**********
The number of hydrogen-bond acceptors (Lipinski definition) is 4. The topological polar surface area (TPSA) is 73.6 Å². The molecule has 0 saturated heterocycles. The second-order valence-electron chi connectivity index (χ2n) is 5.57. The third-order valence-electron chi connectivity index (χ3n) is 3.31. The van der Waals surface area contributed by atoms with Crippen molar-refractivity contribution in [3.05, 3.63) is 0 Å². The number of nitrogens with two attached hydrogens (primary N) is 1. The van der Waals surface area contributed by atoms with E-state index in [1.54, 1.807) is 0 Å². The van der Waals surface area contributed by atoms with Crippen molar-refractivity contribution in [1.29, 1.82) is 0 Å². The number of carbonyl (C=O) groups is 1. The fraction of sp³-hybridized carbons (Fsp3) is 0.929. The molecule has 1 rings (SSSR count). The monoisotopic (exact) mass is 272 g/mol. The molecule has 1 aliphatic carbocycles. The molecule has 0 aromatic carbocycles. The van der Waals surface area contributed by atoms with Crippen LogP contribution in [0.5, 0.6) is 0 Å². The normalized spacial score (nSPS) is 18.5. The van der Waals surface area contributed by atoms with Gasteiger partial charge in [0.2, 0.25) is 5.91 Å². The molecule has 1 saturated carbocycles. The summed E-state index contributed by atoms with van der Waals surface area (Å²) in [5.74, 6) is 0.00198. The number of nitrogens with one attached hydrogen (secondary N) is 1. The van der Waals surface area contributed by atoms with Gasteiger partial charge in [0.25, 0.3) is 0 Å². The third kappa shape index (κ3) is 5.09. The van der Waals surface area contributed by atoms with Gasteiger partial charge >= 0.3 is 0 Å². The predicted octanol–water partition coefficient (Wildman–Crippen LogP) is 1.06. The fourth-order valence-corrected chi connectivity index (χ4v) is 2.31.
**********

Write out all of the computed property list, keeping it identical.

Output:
The number of hydrogen-bond acceptors (Lipinski definition) is 4. The topological polar surface area (TPSA) is 73.6 Å². The molecule has 0 saturated heterocycles. The second-order valence-electron chi connectivity index (χ2n) is 5.57. The third-order valence-electron chi connectivity index (χ3n) is 3.31. The van der Waals surface area contributed by atoms with Crippen molar-refractivity contribution in [3.05, 3.63) is 0 Å². The number of nitrogens with two attached hydrogens (primary N) is 1. The van der Waals surface area contributed by atoms with E-state index in [1.54, 1.807) is 0 Å². The van der Waals surface area contributed by atoms with Crippen molar-refractivity contribution in [1.29, 1.82) is 0 Å². The number of carbonyl (C=O) groups is 1. The fraction of sp³-hybridized carbons (Fsp3) is 0.929. The molecule has 1 rings (SSSR count). The monoisotopic (exact) mass is 272 g/mol. The molecule has 1 aliphatic carbocycles. The molecule has 0 aromatic carbocycles. The van der Waals surface area contributed by atoms with Crippen LogP contribution in [0.5, 0.6) is 0 Å². The normalized spacial score (nSPS) is 18.5. The van der Waals surface area contributed by atoms with Gasteiger partial charge in [0.2, 0.25) is 5.91 Å². The molecule has 1 saturated carbocycles. The summed E-state index contributed by atoms with van der Waals surface area (Å²) in [5.74, 6) is 0.00198. The number of nitrogens with one attached hydrogen (secondary N) is 1. The van der Waals surface area contributed by atoms with Gasteiger partial charge in [0.25, 0.3) is 0 Å². The third kappa shape index (κ3) is 5.09. The van der Waals surface area contributed by atoms with Gasteiger partial charge >= 0.3 is 0 Å². The predicted octanol–water partition coefficient (Wildman–Crippen LogP) is 1.06. The fourth-order valence-corrected chi connectivity index (χ4v) is 2.31.